I remember watching the James Bond movie Quantum of Solace where Bond (in a black tuxedo) fought against similarly proportioned white guy (also in a black tuxedo) in a scaffolding-filled room. They zipped up and down ropes, kicked, shot, climbed and all the good things youd expect in an action sequence. But with the quick cuts and shaky camera I couldnt tell the two apart. This would be great storytelling if there was someone off to the side trying to shoot one of them but unsure which one to shoot at. Alas, that wasnt the case. So if for some reason you are drawing all of your characters in the same outfit and they have to be the same build and race, at least change their hair colour. I mean, it worked for separating blonde Betty from raven-haired Veronica.

Think not only about what will set your characters apart from each other but apart from their backgrounds. So, if your character spends his time in the jungle, and you make him green, your character becomes a ghost that even the reader cant see half of the time. As cool as that might be, remember that it can become frustrating. People may not bother trying to figure out where that word balloon is coming from. They may just click onto another easier to read webcomic. While red might make the hero look foolishly confident, a blue, yellow or black might work well.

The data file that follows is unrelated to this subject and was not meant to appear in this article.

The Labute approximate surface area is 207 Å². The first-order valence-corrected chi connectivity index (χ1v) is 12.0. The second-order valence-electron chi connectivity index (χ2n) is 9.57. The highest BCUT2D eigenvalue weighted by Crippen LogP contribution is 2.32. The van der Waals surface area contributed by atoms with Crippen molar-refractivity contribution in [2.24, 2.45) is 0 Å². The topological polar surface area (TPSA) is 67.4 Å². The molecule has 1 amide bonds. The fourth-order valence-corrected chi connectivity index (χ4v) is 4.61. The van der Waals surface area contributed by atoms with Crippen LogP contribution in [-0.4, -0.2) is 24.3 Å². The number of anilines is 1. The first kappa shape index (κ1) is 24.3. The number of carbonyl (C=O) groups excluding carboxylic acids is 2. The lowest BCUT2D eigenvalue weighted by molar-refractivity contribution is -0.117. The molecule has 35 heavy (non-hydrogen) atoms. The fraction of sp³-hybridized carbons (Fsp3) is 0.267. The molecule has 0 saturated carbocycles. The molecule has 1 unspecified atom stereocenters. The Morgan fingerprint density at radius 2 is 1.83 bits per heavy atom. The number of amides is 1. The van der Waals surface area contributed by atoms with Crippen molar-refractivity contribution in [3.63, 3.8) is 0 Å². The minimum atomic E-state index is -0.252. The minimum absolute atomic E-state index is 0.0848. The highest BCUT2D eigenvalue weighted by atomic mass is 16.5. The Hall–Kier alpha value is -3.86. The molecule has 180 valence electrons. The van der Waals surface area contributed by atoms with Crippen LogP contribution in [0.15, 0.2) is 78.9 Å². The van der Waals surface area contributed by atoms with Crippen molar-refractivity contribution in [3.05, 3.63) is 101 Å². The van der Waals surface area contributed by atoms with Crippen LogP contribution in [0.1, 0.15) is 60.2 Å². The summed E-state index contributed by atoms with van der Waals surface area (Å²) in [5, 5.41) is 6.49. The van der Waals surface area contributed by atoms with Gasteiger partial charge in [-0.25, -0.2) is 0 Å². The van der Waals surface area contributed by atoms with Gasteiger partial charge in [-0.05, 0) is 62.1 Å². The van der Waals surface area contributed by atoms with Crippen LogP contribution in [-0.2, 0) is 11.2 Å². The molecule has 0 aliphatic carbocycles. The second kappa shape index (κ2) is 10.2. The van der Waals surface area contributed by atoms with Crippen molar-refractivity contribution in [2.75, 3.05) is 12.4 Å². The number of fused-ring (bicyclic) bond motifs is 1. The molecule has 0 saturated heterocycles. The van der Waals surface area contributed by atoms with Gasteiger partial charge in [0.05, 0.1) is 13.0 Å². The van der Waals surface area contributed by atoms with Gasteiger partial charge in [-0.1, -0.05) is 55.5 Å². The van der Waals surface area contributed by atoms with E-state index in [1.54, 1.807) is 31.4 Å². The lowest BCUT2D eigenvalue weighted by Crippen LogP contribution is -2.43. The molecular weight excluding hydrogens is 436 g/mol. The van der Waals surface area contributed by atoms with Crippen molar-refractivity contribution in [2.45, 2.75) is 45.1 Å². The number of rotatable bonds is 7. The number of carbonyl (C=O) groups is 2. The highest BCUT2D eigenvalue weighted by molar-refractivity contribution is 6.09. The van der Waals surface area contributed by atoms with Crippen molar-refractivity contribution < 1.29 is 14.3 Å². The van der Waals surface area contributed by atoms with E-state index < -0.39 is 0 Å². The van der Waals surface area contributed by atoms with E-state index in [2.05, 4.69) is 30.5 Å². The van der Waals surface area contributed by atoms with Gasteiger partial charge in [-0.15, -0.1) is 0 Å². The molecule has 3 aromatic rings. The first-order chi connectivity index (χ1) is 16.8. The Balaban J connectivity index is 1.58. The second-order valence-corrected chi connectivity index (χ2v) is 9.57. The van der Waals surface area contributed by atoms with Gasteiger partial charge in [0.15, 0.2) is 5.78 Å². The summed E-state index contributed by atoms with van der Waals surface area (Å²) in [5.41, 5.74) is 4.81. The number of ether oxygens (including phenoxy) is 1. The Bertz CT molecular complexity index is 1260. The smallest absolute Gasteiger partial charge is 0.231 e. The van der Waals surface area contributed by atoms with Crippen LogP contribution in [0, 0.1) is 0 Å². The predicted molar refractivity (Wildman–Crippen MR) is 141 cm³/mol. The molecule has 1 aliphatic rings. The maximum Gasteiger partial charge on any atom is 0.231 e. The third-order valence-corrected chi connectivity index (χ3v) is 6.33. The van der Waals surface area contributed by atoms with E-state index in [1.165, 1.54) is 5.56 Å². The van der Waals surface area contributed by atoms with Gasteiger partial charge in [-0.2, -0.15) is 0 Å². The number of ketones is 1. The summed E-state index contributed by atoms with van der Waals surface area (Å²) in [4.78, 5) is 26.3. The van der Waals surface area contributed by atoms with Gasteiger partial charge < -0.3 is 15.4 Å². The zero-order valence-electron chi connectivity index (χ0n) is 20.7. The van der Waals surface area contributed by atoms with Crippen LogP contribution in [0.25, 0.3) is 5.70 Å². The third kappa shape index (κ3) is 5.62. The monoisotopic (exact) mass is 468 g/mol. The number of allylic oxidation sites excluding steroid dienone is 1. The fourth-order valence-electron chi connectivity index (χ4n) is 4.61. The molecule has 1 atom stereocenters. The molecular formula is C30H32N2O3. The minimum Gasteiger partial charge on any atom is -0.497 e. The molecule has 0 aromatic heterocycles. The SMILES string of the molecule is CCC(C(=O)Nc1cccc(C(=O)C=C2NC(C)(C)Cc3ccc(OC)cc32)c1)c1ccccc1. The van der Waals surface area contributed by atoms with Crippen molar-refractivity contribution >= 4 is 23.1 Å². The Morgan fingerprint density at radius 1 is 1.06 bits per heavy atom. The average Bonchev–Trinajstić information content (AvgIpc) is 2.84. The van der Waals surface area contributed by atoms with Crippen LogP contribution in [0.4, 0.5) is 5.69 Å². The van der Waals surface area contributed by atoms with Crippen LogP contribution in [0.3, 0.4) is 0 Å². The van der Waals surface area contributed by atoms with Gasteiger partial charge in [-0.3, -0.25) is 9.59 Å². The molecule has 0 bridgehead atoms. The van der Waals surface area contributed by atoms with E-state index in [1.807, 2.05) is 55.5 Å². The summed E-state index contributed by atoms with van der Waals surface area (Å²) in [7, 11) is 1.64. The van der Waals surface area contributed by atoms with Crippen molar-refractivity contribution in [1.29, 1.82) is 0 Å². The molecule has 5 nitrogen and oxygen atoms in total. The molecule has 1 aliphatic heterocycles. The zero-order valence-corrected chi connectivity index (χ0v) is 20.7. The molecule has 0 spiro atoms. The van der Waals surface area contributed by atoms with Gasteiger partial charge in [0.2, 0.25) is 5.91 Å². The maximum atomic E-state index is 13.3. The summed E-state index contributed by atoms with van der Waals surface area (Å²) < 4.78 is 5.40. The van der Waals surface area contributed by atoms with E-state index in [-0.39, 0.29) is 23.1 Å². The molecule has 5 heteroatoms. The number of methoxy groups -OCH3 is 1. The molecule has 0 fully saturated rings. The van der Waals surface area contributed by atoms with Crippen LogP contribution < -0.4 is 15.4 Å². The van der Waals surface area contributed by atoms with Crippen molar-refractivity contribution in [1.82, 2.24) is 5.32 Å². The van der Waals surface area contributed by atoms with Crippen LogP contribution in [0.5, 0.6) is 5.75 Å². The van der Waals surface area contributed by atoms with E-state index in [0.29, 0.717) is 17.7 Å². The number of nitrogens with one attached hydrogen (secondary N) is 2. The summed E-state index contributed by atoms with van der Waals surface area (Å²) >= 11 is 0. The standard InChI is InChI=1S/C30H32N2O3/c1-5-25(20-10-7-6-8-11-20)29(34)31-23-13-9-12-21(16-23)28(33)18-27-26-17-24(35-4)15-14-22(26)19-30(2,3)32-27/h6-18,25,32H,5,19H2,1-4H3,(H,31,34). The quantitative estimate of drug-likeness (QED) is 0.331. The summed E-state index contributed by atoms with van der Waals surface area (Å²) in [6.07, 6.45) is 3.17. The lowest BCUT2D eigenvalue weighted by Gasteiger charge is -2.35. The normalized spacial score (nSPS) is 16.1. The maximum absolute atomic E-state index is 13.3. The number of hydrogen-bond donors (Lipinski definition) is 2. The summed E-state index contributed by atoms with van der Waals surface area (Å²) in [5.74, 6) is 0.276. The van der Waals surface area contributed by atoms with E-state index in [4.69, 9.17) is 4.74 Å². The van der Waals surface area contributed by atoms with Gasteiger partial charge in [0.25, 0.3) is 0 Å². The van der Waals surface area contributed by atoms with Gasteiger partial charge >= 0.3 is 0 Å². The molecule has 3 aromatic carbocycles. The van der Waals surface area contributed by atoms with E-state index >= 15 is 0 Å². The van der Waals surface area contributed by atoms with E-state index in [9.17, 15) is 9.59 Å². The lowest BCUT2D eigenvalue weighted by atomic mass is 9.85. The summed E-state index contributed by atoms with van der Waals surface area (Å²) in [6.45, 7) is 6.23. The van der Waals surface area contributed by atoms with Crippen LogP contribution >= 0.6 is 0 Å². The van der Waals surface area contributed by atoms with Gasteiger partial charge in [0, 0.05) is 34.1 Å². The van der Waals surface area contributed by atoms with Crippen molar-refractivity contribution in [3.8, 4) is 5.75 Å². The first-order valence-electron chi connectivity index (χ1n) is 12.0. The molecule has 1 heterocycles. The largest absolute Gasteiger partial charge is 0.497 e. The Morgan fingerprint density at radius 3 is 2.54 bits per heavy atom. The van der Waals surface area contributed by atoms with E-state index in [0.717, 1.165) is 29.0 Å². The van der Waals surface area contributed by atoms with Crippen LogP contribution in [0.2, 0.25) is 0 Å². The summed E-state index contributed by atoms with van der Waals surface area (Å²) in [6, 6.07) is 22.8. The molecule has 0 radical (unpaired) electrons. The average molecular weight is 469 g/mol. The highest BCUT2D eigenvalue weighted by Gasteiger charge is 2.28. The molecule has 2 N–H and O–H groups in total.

If you really want a green person in a green location, like Swamp Thing in the swamps, you need to be brazen enough to colour the background in colours that are not real. A quick look through a classic Swamp Thing comic and I see old Swampy against lilac tree trunks, bright blue swamp water, red skies, and pale, pale green empty backgrounds.

This seems less unusual if your comic takes place in a made-up world. In The Princess Planet I havepink skies and purple grasssometimes so I can do whatever I think suits the story. In a realistic setting it takes real guts to colour things the wrong colour. Andy Bs comic,Raising Hell, colours with red and blue. He only introduces new colours when hes drawing attention to something new, like a yellow school bus appearing out of nowhere.